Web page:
No Longer Showing.
Mixing the influences of 1930s avant-garde cinema, ancient mythology, and ambient noise music, and featuring iconographic fragments from everyday life, Psychopompe—literally translated, “guide of the souls”—presents a new version of Mary Shelley’s Frankenstein, or The Modern Promethea. Surveyed here from its Romantic origins to its current status as recycled mythological waste, the novel shows by example how it is the destiny of any artwork to escape its author—perpetually transformed and reinterpreted until it finally dissolves. Originally created for Centre Pompidou, Paris, this will be the New York premiere of Psychopompe.
Music programs at The Kitchen are made possible with generous support from The Amphion Foundation, the Mary Flagler Cary Charitable Trust, The Aaron Copland Fund for Music, and with public funds from the New York City Department of Cultural Affairs and the New York State Council on the Arts, a state agency.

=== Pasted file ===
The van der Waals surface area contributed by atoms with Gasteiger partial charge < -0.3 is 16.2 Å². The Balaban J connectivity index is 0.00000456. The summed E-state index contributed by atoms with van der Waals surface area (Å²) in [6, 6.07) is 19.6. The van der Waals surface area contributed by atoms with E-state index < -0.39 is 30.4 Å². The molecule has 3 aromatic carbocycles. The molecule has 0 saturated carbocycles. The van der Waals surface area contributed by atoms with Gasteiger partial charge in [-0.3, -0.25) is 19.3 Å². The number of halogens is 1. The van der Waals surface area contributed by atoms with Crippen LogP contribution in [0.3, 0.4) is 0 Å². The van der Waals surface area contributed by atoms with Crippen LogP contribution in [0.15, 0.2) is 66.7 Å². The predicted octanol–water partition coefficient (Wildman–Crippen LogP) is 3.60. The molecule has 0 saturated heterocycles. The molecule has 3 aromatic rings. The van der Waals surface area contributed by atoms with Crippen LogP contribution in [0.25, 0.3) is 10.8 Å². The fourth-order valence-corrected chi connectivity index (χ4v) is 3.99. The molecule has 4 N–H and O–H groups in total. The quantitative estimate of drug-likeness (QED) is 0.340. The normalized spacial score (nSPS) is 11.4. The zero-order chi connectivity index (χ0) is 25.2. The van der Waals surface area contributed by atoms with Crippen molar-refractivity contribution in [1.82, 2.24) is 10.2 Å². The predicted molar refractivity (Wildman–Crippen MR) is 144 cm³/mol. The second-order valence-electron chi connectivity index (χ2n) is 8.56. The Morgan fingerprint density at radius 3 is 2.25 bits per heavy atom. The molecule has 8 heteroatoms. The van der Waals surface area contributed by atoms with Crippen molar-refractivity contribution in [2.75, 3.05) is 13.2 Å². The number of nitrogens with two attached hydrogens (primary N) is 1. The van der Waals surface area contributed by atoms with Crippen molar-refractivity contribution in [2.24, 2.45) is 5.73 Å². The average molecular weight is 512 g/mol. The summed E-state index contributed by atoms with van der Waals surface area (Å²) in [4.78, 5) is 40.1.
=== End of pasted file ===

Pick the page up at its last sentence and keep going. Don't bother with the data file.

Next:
Photo: Fabrice Seixas © Camille Henrot & Joakim. Courtesy the artist and kamel mennour, Paris
Mar 30 2020
In the midst of a deeply uncertain and difficult time marked by physical distance, we have expanded our online programming in an effort to support artists and keep our community connected. We are pleased to launch a new weekly lineup of online initiatives that offer opportunities to engage virtua...Read On
Mar 26 2020
“Kitchen Memories” is a new series of first-hand reflections on past programming. Spotlighting a diverse range of perspectives from our community—including those of current and former staff members and artists—these posts reveal the ways that The Kitchen’s events, performances, and exhibitions in...Read On
Mar 26 2020
Throughout the fall 2019 and winter 2020 seasons, The Kitchen’s L.A.B. series has focused on the notion of “regeneration,” with artists, writers, musicians, and filmmakers gathering monthly to share work and ideas in response to this term. While the March L.A.B. featuring Lauren Bakst, Felix Bern...Read On